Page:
Like a two-year-old, Angelman kids are curious and some put dangerous things in their mouth.

Parents often need to childproof their home for life against a growing child who continues to get bigger and stronger.

Nathan is one of many with Angelman who lost the ability to walk as he became an adult. He needs ongoing therapy sessions just to practice moving from his bed or bathtub to his wheelchair.

"We've taught him with different exercises to help him pivot his body, him to hold her and her to hold him in the right place so it can be a safe transfer," explained Anne Frazier, therapist with Physical Enhancement Services in Port Washington. She visits Nathan once a month to help him and his mother.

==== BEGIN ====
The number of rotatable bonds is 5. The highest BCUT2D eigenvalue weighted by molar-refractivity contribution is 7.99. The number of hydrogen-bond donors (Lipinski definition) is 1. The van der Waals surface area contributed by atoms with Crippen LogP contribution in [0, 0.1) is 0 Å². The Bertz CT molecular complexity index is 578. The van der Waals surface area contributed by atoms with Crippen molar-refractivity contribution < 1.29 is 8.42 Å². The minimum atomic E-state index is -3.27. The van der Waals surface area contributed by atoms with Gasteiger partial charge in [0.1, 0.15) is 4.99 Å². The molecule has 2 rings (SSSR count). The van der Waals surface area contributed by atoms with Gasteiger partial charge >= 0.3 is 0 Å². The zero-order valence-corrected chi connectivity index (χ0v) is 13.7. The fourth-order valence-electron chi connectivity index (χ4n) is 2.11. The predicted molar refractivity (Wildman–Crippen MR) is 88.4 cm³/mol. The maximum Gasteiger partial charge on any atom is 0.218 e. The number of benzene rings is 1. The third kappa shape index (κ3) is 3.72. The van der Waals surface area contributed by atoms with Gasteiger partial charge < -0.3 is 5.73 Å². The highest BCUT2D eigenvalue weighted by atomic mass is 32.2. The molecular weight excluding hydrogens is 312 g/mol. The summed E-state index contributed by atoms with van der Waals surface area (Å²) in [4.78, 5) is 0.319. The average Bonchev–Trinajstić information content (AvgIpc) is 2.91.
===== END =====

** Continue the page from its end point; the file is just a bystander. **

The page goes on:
"My future was already decided when I started doing this on my own. I had hopes and dreams all my life, and they're just changed," said Jeff.

Beyond the day to day struggles that Nathan and Colton and their families face is the potential promise of a cure from scientists testing a drug that has successfully eliminated the condition in Angelman mice.

Parents are eagerly lining up their children to be part of the human experiment.

"Without hesitation," offers Patty when asked if she wanted Nathan to be in the study. "He deserves that. He deserves a chance."

She says Nathan has taught her patience and "makes me a better person."

So far, the studies have been restricted to children, so Nathan is not eligible.

"He was signed up for it," noted Jeff about Colton. "I want him to be able to express himself better."